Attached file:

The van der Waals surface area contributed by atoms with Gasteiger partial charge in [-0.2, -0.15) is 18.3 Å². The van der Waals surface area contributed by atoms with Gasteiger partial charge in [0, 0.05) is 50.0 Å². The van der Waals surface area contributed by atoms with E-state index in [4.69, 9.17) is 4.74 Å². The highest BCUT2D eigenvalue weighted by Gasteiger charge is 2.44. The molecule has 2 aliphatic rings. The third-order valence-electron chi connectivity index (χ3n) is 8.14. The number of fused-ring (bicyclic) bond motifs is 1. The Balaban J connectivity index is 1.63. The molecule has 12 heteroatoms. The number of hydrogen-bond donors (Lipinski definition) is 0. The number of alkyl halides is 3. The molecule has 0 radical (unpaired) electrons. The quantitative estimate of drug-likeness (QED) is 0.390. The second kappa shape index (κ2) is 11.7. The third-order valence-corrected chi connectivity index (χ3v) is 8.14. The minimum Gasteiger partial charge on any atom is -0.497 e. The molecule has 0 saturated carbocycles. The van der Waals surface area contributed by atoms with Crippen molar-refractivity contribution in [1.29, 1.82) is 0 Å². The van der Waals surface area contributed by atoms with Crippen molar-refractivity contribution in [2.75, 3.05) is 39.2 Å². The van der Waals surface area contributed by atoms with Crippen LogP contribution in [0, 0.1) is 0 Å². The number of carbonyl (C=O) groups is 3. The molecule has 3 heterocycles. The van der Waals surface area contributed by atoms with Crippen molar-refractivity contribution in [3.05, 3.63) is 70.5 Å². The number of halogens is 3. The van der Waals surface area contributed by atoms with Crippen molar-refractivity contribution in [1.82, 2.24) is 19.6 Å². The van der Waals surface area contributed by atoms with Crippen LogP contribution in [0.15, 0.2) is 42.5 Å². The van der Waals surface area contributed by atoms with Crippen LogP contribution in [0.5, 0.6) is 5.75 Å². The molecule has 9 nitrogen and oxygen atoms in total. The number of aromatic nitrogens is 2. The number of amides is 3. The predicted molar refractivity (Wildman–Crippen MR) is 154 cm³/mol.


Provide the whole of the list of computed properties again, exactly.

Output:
The van der Waals surface area contributed by atoms with Gasteiger partial charge in [-0.2, -0.15) is 18.3 Å². The van der Waals surface area contributed by atoms with Gasteiger partial charge in [0, 0.05) is 50.0 Å². The van der Waals surface area contributed by atoms with E-state index in [4.69, 9.17) is 4.74 Å². The highest BCUT2D eigenvalue weighted by Gasteiger charge is 2.44. The molecule has 2 aliphatic rings. The third-order valence-electron chi connectivity index (χ3n) is 8.14. The number of fused-ring (bicyclic) bond motifs is 1. The Balaban J connectivity index is 1.63. The molecule has 12 heteroatoms. The number of hydrogen-bond donors (Lipinski definition) is 0. The number of alkyl halides is 3. The molecule has 0 radical (unpaired) electrons. The quantitative estimate of drug-likeness (QED) is 0.390. The second kappa shape index (κ2) is 11.7. The third-order valence-corrected chi connectivity index (χ3v) is 8.14. The minimum Gasteiger partial charge on any atom is -0.497 e. The molecule has 0 saturated carbocycles. The van der Waals surface area contributed by atoms with Crippen molar-refractivity contribution in [1.29, 1.82) is 0 Å². The van der Waals surface area contributed by atoms with Crippen molar-refractivity contribution in [2.75, 3.05) is 39.2 Å². The van der Waals surface area contributed by atoms with Crippen LogP contribution in [0, 0.1) is 0 Å². The number of carbonyl (C=O) groups is 3. The molecule has 3 heterocycles. The van der Waals surface area contributed by atoms with Crippen molar-refractivity contribution in [3.05, 3.63) is 70.5 Å². The number of halogens is 3. The van der Waals surface area contributed by atoms with Crippen molar-refractivity contribution in [1.82, 2.24) is 19.6 Å². The van der Waals surface area contributed by atoms with Crippen LogP contribution in [0.15, 0.2) is 42.5 Å². The van der Waals surface area contributed by atoms with Crippen LogP contribution in [0.5, 0.6) is 5.75 Å². The molecule has 9 nitrogen and oxygen atoms in total. The number of aromatic nitrogens is 2. The number of amides is 3. The predicted molar refractivity (Wildman–Crippen MR) is 154 cm³/mol.